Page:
Last week Elizabeth Jamae of the Jamae Law Group joined us for an #AskAPro live ConvoLounge session! She focuses on helping startups bring needed talent from overseas. We spent nearly an hour learning about the hot topic of immigration in addition to Elizabeth’s background and law firm. To say the conversation was interesting would be an understatement.
As the conversation picked up, ConvoLounge members didn’t shy away from asking various questions:
How difficult is it for a candidate to get a work visa? And what does the start up have to do to support it?
Answer: the level of difficulty depends on the experience of the candidate. A start up needs to at least be able to show ability pay the candidate
Can anyone get a work visa? or does the person need to have specialized skills?
Answer: not everyone can get a work visa. It can depend on your degree and where you are from sometimes
What are the criteria that one can offer sponsorship to provide the work permit visa? What level of education and skills are required ?
Answer: The level of education and amount of experience is combined to make a decision on what type of visa is good for you…the company sponsoring you has to at least be incorporated in the US, with a US bank account, and office space.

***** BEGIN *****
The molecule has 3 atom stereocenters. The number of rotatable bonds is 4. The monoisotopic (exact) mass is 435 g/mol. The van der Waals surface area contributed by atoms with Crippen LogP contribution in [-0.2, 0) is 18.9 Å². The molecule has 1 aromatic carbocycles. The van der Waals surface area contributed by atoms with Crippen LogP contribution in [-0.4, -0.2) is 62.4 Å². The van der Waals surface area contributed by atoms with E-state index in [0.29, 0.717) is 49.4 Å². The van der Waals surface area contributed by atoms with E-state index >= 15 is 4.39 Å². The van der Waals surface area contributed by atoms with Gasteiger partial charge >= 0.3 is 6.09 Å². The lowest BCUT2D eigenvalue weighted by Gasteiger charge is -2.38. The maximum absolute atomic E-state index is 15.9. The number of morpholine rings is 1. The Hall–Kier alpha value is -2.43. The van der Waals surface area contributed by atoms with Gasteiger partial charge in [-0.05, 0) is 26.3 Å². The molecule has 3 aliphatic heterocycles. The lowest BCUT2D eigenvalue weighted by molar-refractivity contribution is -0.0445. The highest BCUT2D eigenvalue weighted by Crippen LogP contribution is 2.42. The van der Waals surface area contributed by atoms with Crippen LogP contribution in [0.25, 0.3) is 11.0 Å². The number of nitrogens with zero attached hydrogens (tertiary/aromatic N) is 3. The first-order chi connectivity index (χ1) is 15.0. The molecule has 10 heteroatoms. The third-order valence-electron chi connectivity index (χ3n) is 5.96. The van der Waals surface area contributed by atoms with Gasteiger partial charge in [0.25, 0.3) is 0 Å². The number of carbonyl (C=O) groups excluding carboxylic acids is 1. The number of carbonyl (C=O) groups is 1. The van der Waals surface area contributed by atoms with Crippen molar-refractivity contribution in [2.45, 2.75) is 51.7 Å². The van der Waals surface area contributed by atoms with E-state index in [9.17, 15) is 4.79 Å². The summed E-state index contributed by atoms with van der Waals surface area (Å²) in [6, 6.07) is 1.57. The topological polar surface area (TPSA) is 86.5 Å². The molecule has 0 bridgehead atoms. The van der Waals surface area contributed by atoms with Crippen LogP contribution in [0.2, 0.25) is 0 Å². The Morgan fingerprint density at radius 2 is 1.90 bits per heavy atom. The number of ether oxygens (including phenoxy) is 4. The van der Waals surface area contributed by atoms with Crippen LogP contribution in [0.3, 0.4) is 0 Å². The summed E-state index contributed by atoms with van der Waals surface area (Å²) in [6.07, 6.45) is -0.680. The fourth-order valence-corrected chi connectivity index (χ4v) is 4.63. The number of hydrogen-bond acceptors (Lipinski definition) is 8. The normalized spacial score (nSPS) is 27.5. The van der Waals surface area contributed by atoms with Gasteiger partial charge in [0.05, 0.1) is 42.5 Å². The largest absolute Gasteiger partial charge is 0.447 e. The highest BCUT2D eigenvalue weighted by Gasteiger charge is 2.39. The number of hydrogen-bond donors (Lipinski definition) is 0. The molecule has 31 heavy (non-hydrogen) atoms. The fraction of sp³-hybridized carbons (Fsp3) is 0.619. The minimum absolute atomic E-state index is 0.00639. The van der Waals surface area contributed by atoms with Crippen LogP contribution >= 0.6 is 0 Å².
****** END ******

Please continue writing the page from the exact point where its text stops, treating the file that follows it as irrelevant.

Eventually the conversation got really specific, perhaps 500 Startups would like to jump in here
Q: I’ve heard that a startup need up to $500,000 in funding to bring in the talents from other countries to US, Is that true?
A: we can usually get someone over if the startup has at least 100k in the bank.
Q: Can a company incubating under companies like 500startups, sponsor for the work permit visa?
A: 500 has not done so yet but there is one incubator that is trying — Unshackled.
Questions around careers in the legal field also came up.
Q: What is the role of the technical writing at a law firm?
A: Because we do a lot of visas for engineers/developers and it helps when we are writing our briefs to USCIS to be very specific in our writing
Q: What do paralegals do exactly?
A: Paralegals will do everything from the immigration forms to pulling the final case together.
The path to working with immigration and startups
Towards the end we learned why Elizabeth decided to pursue law, how she got there while managing a (young) family, why she decided to get into immigration law and focus on small companies and startups. The conversation ended on a high note talking about the future. You can see how the full conversation unfolded by following this link.
To join our next #AskAPro live event head over to ConvoLounge.com and sign up. We send reminders to our members before every event and as new ones are scheduled. To suggest future guests send us an email: firstname.lastname@example.org.
You can get in touch with Elizabeth in one of the following ways:
Originally published at blog.convolounge.com on December 28, 2015.